If Akiva cries. Hold him. You don't have to tell him anything whether it's not a valid feeling or that it's going to be all right or even a word. The simple human contact that someone cares is enough

  2. I agree with you, but Akiva can communicate with me whether he needs me to pick him up for a hug or not. He sometimes runs to me to be in my arms, and sometimes stays where he is.
    I hope that, like in your example with adults, Akiva knows that if he needs me, we can have a hug- its not quite at extended talk yet! But I am a stay at home mom for the most part, and when I am working, my husband takes care of Akiva. Often we are both around all day, and this makes it easy for Akiva to know that my consistent presence is one of "if he needs me". I do think it is important that I take Akiva's communication about what he needs into consideration when I act. Sometimes a bump needs a 2 second wail, and usually I have been near by, and I respond by acknowledging that I saw what happened- I'll tell Akiva I saw his head hit the side of the table, or whatever, and come close if I have any concerns while I display as much understanding and sympathy and calmness for what has gone on as I can. Sometimes he climbs into my arms and cries, and sometimes he will stop crying to tell me more details about what happened, or repeat what I've said and point to where the accident occured. I think its comforting him to know that I understood what went on. I think sometime she's not sure of what happened and appreciates knowing why his forehead smarts and he's on the floor! I try to leave room for *him to help himself* when appropriate- for him to come towards me- the confidence one gains from knowing they can participate in their own needs is immense, I think. And leaving room for Akiva to authentically respond to small accidents also helps him respond authentically in other situations, too. I sometimes see children who cry more because their caregiver way over reacts to a situation, and then the child feels they must react in the same way. Alternately, I see kids told not to cry when their caregiver downplays something that's happened. Both are a shame because the message is "I don't care what you really feel or what you really need"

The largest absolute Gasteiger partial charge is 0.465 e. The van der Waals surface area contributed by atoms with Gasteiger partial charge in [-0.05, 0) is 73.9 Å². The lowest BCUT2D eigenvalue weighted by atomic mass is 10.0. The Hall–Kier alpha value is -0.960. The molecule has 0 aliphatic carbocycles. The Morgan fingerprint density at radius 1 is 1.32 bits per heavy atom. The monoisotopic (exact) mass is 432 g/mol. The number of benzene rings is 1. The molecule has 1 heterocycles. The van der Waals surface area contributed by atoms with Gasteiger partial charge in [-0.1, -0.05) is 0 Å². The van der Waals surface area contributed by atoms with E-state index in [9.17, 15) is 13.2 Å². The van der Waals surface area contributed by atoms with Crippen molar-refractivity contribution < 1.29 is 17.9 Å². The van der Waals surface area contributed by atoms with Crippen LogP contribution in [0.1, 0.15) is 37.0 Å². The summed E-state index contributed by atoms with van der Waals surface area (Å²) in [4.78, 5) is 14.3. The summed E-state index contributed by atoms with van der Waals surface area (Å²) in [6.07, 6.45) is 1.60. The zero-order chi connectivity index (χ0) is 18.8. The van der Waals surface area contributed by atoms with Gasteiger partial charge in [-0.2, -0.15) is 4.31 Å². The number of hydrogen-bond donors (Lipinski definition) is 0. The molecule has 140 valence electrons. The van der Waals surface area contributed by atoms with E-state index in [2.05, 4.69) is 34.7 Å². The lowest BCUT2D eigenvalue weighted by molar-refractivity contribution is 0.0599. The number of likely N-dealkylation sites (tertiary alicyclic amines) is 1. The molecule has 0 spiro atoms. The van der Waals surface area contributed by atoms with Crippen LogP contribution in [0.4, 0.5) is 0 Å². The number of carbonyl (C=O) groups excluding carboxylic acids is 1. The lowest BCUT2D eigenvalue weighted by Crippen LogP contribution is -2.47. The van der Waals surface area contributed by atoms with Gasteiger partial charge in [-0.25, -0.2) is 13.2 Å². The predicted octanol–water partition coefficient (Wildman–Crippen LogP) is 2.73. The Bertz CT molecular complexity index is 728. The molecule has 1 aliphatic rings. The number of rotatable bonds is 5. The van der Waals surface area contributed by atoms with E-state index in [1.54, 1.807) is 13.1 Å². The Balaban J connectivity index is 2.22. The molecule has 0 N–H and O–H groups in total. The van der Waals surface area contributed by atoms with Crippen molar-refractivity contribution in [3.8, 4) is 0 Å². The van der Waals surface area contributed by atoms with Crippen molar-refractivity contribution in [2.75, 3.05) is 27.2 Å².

But yes, I agree hugging is usually welcomed no matter what amongst most people. I just like to give Akiva the lead.

  3. Ah. OK. Absolutely agree with not pre-emptively responding to what would have been an ouchie if one had just acknowledged the situation and moved on. I think I mentally went in the direction of "serious" crying and not testing one's limits crying.